“Well, ah, Joel just called me. He’s decided to tell them himself and he wants them to call you. He feels that if they know the whole story, they’ll be fine with it. My guess is they’ll call as soon as Joel hangs up, and he’s calling them right now.”
Robert looked at Lisa in surprise. “Leveling with his parents was Joel’s idea? That’s mature of him. Okay, just what do you want me to say? And what about Trevor’s... uh, preferences?”
Lisa laughed. “The word is ‘gay’, Dad. They’ve known for a while, that’s not an issue for them. Just talk to them about the other stuff. They’ll probably be calling Bridget too.”
The phone calls took awhile. A few minutes into the first call, Joel handed the phone to Trevor because his parents wanted to say hello. Trevor spoke to them for a couple of minutes, and asked no questions before handing the phone back to Joel.
Joel took a deep breath and began telling his parents everything that was going on. Initially, they did not seem pleased, and fearing the worst, Trevor went out on deck and topped up Atlantis’s water tanks from the dockside supply line. By the time he was done, Joel’s parents had finished their second call with their son, and Trevor entered the salon in time to see Joel putting his phone away.
“How did it go?” Trevor asked.
“They were kind of stressed at first. Then they called Bridget and then Lisa’s dad, and called me back. Long story short, they understand what’s going on, and they said to tell you how sorry they are. They also said they’re not okay with us being here.”
Trevor frowned and sat down, head in his hands. “They want you to go home, don’t they?” he asked in a sad tone.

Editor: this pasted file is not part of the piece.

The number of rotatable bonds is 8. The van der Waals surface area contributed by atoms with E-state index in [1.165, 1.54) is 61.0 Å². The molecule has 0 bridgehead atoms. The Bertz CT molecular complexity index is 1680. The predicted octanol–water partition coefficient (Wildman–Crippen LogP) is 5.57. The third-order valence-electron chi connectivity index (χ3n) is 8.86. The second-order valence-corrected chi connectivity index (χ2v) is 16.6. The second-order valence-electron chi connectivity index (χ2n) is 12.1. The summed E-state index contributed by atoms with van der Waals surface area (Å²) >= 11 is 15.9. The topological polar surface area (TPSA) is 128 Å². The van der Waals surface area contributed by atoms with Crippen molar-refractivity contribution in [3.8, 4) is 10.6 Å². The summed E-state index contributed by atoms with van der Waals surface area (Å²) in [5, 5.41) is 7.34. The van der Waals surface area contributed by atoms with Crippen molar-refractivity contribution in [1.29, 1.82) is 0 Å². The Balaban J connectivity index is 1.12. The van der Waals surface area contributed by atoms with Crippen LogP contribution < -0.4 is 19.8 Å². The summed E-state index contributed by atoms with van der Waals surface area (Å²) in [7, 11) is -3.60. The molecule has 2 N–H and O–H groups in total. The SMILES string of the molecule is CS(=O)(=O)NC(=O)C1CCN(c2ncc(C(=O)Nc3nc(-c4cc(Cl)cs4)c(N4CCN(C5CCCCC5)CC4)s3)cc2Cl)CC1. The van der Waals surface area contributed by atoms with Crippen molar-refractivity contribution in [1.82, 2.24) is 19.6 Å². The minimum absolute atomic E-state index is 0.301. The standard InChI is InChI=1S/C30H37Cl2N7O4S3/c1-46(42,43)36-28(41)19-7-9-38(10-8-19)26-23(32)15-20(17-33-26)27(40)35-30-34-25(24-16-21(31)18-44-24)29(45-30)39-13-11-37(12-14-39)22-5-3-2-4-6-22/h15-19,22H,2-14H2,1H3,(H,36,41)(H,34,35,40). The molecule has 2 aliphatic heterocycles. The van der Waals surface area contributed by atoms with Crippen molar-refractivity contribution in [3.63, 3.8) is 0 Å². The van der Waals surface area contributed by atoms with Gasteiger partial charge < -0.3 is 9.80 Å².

“Trev, I told you I wouldn’t go, and besides, I said ‘us’, not ‘me’. They don’t want us here. They said it’s too easy to find out where we are because too many people know, then there’s my flight records, me using my ATM, this being a logical first stop in the Med, and a bunch of other stuff my dad rattled off too fast for me to remember. They want us to leave in the morning and be real careful who we tell where we are. Other than that, things went pretty good, I think. They said that if your dad calls they’ll tell him to take a long walk off a short pier, which is one of my dad’s favorite sayings.”
Trevor smiled with relief. “I was sure they’d freak.”
Joel laughed and jabbed a finger in Trevor’s direction. “You chickened out, dude. When you were talking to them when I first called, you were gonna ask them how they felt about me being here with you.”
Trevor shrugged. “I figured that with all the other stuff going on, I’d better leave that for some other time.”
“Translation: you were stressing again. You’ll get another chance on our next stop; they wanted to talk to you again, but you were out working on the boat. Okay, so what about leaving here in the morning? Are you okay with that?” Joel asked.
“Yeah. My dad knowing that I’m in the Mediterranean has me kinda spooked anyway. I topped us up with water and we’re ready to sail. I need to check the weather and forecasts, which won’t take long, and I can do that from anywhere; the weather stuff comes down from a satellite. What we won’t have is internet access once we sail so that’s where I need your help,” Trevor said.
“Doing what?” Joel asked.
“Picking a destination, remember?”
Joel slapped his head. “Oh yeah, I forgot that. I guess we do need one, huh?”